Thirteen-year-old Olive Ann Oatman was excited about the adventure that lay before her as she helped her mother plan for the long journey from Illinois to the promised haven of Bashan that Mormon prophet James Colin Brewster touted as the land of golden opportunity.
In 1849, Brewster and his followers set off on a quest to find what he described as the real Zion located at the confluence of the Gila and Colorado rivers, across the desolate and dangerous southwestern desert.
In the summer of 1850, Olive’s father, Roys Oatman, led his wife, Mary Ann, and their seven children across the Mississippi River to join other Brewsterites in Independence, Missouri. From there, the wagon train headed west.
On Jan. 8, 1851, the company arrived in Tucson in dire need of food and supplies before continuing its journey. But with little rainfall over the past winter, the travelers found scant provisions in the Old Pueblo as townspeople were hard put to feed themselves.
Some of the group members chose to stay in Tucson until they could obtain needed provisions for the westward journey. Others, including the Oatmans, headed north to Maricopa Wells where they hoped friendly Pima and Maricopa tribes might spare essential supplies for the desert crossing. They still had over 200 miles to go before reaching the banks of the Colorado River. But again, there was no food to spare in the drought-stricken tribal villages.
While in Maricopa Wells, Roys Oatman met John Lawrence LeConte, considered one of the foremost entomologists of the 19th century. LeConte and his guide had just traveled the span of desert from the army encampment at Yuma. Not once, LeConte proclaimed, had he seen any hostile Indians along the way. Several tribes occupied or traveled the land between Maricopa Wells and the Colorado River including Western Apaches and Yavapai.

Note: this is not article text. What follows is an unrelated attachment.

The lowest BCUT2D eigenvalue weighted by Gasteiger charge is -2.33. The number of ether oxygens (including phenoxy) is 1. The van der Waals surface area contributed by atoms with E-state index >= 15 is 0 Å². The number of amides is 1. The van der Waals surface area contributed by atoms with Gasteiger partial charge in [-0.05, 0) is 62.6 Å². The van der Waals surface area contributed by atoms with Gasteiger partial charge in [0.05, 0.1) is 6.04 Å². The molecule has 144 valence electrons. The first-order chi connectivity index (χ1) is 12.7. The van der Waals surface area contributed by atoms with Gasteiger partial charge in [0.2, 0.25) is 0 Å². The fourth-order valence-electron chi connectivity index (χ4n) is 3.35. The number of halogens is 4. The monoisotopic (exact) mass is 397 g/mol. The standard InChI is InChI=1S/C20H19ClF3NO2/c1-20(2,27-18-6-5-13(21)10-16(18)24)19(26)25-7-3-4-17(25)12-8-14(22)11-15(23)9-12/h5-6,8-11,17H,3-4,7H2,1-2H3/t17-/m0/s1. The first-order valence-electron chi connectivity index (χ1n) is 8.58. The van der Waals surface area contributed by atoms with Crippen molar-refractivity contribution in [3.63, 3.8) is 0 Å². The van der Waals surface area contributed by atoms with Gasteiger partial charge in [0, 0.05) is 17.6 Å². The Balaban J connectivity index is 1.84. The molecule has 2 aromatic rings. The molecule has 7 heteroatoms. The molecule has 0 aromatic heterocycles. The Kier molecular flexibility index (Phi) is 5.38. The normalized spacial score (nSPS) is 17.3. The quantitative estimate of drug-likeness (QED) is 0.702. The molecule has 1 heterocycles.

While the rest of the wagon train chose to remain in Maricopa Wells until they could acquire much-needed sustenance for the journey, Roys Oatman readied his family for the strenuous trip across the desert. With his wife due to give birth to their eighth child, he might have felt she would be safer within the confines of Camp Yuma.
On Feb. 10, 1851, with scant food, four skinny cows and one wagon pulled by a couple of starving oxen, the Oatmans headed out on their own.
Each day they faced steep hills that had to be climbed. The family emptied the wagon and toted their belongings up each hill, rarely conquering more than one rise a day.
On Feb. 18, the family arose to face yet another steep incline. All day they toted their possessions up a bluff before stopping for supper — a weak pot of soup sopped up with small pieces of bread.
From out of nowhere, the Indians appeared and approached the bedraggled family. Begging for food, the half-starved band accepted the Oatman’s paltry offerings and then demanded more. But with more than 80 miles still to travel, the family had nothing left to offer.